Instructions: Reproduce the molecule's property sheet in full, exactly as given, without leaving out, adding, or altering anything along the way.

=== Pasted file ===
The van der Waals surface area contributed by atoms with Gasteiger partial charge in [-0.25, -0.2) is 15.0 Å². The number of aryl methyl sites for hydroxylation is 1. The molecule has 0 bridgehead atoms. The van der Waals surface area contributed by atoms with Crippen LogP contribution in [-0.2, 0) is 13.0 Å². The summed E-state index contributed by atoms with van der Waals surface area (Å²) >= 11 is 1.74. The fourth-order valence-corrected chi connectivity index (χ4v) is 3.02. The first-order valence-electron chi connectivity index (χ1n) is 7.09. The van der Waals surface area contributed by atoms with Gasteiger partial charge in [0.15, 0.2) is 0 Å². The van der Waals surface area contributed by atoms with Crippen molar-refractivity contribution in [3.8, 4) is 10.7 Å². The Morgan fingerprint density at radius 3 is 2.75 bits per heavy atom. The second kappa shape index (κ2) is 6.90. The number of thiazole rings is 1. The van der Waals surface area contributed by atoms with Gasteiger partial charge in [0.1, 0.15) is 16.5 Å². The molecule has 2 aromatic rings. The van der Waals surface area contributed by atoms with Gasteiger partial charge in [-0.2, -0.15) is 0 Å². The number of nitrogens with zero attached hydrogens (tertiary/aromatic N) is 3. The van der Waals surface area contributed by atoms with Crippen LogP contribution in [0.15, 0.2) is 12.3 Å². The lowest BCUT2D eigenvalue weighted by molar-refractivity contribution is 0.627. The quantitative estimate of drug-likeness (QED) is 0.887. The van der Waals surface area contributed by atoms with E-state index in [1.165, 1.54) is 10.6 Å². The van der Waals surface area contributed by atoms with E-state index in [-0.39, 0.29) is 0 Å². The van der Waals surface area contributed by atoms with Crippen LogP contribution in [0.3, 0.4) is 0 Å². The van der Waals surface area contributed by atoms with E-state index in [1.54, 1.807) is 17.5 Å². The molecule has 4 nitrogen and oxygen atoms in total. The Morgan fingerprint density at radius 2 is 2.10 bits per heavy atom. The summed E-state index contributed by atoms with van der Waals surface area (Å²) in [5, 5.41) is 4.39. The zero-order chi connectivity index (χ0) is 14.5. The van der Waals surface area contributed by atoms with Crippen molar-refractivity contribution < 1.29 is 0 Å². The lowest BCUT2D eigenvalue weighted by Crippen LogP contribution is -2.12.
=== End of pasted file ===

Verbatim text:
The van der Waals surface area contributed by atoms with Gasteiger partial charge in [-0.25, -0.2) is 15.0 Å². The number of aryl methyl sites for hydroxylation is 1. The molecule has 0 bridgehead atoms. The van der Waals surface area contributed by atoms with Crippen LogP contribution in [-0.2, 0) is 13.0 Å². The summed E-state index contributed by atoms with van der Waals surface area (Å²) >= 11 is 1.74. The fourth-order valence-corrected chi connectivity index (χ4v) is 3.02. The first-order valence-electron chi connectivity index (χ1n) is 7.09. The van der Waals surface area contributed by atoms with Gasteiger partial charge in [0.15, 0.2) is 0 Å². The van der Waals surface area contributed by atoms with Crippen molar-refractivity contribution in [3.8, 4) is 10.7 Å². The Morgan fingerprint density at radius 3 is 2.75 bits per heavy atom. The second kappa shape index (κ2) is 6.90. The number of thiazole rings is 1. The van der Waals surface area contributed by atoms with Gasteiger partial charge in [0.1, 0.15) is 16.5 Å². The molecule has 2 aromatic rings. The van der Waals surface area contributed by atoms with Gasteiger partial charge in [-0.2, -0.15) is 0 Å². The number of nitrogens with zero attached hydrogens (tertiary/aromatic N) is 3. The van der Waals surface area contributed by atoms with Crippen LogP contribution in [0.15, 0.2) is 12.3 Å². The lowest BCUT2D eigenvalue weighted by molar-refractivity contribution is 0.627. The quantitative estimate of drug-likeness (QED) is 0.887. The van der Waals surface area contributed by atoms with E-state index in [1.165, 1.54) is 10.6 Å². The van der Waals surface area contributed by atoms with E-state index in [-0.39, 0.29) is 0 Å². The van der Waals surface area contributed by atoms with Crippen LogP contribution in [0.3, 0.4) is 0 Å². The van der Waals surface area contributed by atoms with E-state index in [1.54, 1.807) is 17.5 Å². The molecule has 4 nitrogen and oxygen atoms in total. The Morgan fingerprint density at radius 2 is 2.10 bits per heavy atom. The summed E-state index contributed by atoms with van der Waals surface area (Å²) in [5, 5.41) is 4.39. The zero-order chi connectivity index (χ0) is 14.5. The van der Waals surface area contributed by atoms with Crippen molar-refractivity contribution < 1.29 is 0 Å². The lowest BCUT2D eigenvalue weighted by Crippen LogP contribution is -2.12.